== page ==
• Jafar PanahiJafar Panahi’s short film The Orderly is a thought-provoking exploration of societal hierarchies. Panahi's contributions to Iranian cinema expand beyond short films to feature works likeThe White Balloon and Taxi Tehran (2015), earning him recognition for his daring narratives and directorial innovation.

 

  • Marzieh MeshkiniMarzieh Meshkini’s short film The Day I Became a Woman is a visually rich and emotionally resonant portrayal of female identity. Meshkini’s influence in Iranian cinema extends to feature films like Stray Dogs and The Fish Fall in Love, earning her recognition for her culturally rich narratives and directorial finesse.

 

  • Samira MakhmalbafSamira Makhmalbaf’s short film The Apple is a compelling and emotionally charged exploration of familial dynamics. Makhmalbaf’s impact on Iranian cinema extends to feature films like At Five in the Afternoon and Blackboards, earning her acclaim for her socially conscious narratives and directorial finesse.

 

  • Bahman GhobadiBahman Ghobadi’s short film Life in Fog is a visually poetic and contemplative narrative on rural life. Ghobadi’s contributions to Iranian cinema expand beyond short films to feature works like A Time for Drunken Horses and Turtles Can Fly (2005), earning him recognition for his emotionally resonant narratives and directorial finesse.

 

 

Through emotive visuals and thought-provoking themes, these Iranian filmmakers paint intricate portraits of humanity, offering glimpses into personal struggles, societal dynamics, and cultural reflections. 

 

  • Asghar FarhadiAsghar Farhadi’s feature film A Separation (2011) is a socially resonant and emotionally intense narrative on family and societal dynamics. The film won the Academy Award for Best Foreign Language Film. Farhadi's impact on Iranian cinema extends to works like The Salesmanand About Elly, earning him international recognition and awards for his intricate narratives and directorial finesse.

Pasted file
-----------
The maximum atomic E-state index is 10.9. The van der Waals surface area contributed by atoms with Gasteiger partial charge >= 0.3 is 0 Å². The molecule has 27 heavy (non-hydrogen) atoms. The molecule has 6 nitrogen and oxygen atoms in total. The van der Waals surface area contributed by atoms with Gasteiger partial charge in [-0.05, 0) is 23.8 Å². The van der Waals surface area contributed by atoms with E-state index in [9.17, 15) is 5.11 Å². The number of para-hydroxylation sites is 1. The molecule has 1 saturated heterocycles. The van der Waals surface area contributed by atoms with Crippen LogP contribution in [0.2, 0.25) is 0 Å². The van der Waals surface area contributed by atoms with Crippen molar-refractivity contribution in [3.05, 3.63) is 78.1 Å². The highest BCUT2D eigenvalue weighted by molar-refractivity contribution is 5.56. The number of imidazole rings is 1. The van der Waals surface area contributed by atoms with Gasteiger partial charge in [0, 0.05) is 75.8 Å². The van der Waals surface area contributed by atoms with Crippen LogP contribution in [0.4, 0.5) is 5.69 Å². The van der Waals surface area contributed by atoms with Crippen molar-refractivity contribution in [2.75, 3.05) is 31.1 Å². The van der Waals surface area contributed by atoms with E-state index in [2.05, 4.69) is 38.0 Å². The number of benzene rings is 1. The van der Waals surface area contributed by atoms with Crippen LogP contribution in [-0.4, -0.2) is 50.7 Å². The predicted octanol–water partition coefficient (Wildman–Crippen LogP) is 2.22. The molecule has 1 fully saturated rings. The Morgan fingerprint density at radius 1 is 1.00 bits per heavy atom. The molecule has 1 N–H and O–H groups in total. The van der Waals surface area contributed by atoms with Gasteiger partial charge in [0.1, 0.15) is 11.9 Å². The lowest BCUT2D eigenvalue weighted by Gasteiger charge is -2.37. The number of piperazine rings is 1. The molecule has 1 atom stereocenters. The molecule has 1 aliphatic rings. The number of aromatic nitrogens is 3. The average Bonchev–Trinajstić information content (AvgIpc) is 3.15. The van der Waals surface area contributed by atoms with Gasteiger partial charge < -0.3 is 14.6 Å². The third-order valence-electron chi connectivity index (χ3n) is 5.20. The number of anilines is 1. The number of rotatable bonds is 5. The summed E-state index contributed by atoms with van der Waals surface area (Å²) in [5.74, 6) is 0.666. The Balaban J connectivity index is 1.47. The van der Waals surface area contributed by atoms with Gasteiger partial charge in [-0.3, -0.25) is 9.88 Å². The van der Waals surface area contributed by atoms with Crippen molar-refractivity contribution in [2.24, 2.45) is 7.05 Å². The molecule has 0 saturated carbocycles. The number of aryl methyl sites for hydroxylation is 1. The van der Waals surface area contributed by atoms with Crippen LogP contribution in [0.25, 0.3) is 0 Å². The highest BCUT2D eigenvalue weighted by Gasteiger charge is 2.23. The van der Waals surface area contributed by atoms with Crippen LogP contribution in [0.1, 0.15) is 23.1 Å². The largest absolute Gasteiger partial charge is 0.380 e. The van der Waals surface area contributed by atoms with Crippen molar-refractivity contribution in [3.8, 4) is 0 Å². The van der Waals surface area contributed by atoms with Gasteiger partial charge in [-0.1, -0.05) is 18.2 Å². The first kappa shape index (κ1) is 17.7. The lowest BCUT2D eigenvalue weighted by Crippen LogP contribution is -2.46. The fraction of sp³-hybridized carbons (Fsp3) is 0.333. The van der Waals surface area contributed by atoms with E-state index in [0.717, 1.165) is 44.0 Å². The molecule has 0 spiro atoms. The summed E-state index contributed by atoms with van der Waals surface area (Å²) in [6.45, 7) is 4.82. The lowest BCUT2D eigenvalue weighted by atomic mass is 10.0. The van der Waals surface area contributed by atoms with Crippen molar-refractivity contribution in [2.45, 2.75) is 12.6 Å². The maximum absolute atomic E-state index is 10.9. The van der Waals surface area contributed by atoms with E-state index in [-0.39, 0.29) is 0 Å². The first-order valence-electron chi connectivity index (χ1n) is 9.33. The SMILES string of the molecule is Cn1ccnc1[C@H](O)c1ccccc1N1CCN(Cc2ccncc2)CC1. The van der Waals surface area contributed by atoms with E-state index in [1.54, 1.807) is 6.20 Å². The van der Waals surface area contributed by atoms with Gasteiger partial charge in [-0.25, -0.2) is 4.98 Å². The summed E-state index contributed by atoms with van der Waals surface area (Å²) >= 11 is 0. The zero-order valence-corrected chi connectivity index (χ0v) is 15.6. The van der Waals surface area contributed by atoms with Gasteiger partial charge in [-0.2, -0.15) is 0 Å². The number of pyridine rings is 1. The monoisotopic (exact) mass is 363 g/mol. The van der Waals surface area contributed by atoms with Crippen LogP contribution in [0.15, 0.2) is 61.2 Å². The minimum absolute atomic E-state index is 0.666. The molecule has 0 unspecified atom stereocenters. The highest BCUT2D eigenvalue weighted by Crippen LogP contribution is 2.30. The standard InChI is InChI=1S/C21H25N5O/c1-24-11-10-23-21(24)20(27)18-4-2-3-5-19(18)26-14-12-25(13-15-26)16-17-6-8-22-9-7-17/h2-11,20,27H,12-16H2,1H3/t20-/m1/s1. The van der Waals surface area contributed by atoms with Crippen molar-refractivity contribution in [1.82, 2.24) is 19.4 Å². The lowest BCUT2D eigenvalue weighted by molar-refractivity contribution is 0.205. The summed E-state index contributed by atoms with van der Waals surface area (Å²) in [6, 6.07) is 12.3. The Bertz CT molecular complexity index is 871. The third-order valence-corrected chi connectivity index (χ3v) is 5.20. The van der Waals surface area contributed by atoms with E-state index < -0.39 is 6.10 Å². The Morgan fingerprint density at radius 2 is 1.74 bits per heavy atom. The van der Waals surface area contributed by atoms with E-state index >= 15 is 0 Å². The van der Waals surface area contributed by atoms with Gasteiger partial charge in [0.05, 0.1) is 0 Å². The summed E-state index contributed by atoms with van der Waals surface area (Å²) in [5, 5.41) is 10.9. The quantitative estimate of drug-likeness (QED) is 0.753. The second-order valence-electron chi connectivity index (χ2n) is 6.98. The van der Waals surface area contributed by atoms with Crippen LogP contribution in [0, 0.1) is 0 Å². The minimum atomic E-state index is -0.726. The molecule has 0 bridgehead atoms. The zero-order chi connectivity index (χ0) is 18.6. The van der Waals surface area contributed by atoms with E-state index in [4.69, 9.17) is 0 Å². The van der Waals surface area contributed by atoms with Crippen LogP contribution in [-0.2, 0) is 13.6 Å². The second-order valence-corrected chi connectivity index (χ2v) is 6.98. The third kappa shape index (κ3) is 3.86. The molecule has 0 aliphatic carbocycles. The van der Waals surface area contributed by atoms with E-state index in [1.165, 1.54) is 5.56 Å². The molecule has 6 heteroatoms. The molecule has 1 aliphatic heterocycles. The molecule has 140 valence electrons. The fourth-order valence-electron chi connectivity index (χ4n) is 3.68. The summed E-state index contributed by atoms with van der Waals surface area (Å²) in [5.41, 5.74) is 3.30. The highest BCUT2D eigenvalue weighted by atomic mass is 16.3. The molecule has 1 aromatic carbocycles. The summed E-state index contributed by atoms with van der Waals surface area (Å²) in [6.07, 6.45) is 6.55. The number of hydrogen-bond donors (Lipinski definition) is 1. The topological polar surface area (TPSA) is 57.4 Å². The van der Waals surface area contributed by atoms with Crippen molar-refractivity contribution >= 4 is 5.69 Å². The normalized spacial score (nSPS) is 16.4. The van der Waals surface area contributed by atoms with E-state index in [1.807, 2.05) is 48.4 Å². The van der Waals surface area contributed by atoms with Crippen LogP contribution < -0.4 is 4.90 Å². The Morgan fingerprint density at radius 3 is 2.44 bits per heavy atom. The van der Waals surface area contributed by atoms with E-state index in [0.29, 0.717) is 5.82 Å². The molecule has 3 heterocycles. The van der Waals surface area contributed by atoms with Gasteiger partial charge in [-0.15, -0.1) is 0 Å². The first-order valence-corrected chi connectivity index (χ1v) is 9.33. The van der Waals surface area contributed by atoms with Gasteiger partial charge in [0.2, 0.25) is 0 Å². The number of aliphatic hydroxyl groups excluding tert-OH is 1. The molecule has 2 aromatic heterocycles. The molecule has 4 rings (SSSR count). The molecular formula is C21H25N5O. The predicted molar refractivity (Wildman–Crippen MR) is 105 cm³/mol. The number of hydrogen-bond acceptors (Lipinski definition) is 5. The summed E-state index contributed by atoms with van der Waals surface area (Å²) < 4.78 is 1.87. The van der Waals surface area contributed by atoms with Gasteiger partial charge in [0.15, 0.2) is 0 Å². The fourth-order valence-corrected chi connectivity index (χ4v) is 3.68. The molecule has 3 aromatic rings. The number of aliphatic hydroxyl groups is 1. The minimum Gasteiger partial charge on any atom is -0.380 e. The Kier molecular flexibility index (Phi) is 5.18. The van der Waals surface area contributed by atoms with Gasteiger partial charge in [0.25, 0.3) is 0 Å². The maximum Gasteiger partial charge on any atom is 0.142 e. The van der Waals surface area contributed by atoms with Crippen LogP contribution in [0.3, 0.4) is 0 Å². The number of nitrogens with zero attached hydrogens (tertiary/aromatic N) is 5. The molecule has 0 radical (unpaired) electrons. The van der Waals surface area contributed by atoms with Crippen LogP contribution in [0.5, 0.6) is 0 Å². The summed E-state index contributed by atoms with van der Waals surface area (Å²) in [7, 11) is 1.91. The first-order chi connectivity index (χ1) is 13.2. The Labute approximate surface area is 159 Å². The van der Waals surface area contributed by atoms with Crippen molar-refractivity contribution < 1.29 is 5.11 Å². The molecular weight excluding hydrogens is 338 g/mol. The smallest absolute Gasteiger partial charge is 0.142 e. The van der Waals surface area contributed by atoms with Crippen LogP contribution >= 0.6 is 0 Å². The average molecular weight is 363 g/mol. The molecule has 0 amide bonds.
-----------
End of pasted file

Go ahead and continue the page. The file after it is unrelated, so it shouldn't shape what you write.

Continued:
• Mohsen MakhmalbafMohsen Makhmalbaf’s feature film Gabbeh is a visually stunning and culturally rich narrative. Makhmalbaf's contributions to Iranian cinema expand beyond this film to works like Kandahar and A Moment of Innocence, earning him recognition for his diverse narratives and directorial finesse.

 

  • Rakhshan Bani-EtemadRakhshan Bani-Etemad’s feature film Under the Skin of the City is a powerful and socially conscious narrative on urban strugglesBani-Etemad’s impact in Iranian cinema extends to works like Tales and Mainline, earning her recognition for her socially resonant narratives and directorial finesse.

 

  • Parviz ShahbaziParviz Shahbazi’s feature film Deep Breath is a contemplative and visually compelling narrative on human connections. Shahbazi's contributions to Iranian cinema expand beyond this film to works like Trapped and Malaria, earning him recognition for his emotionally resonant narratives and directorial finesse.

 

In conclusion, the kaleidoscope of world cinema is a testament to the immense talent and creativity of film professionals across the globe. Whether it's the intimate storytelling of short films by Spanish auteurs or the grandeur of feature-length wonders crafted by French and British maestros, the global film community collaborates to weave narratives that resonate with the human experience.

As the celebration for the works of directors, writers, cinematographers, and other film professionals continues, it's clear that their dedication to the craft enriches our understanding of culture, society, and the human condition. The stories told by these professionals serve as bridges, connecting audiences across continents and fostering a deeper appreciation for the universal language of film.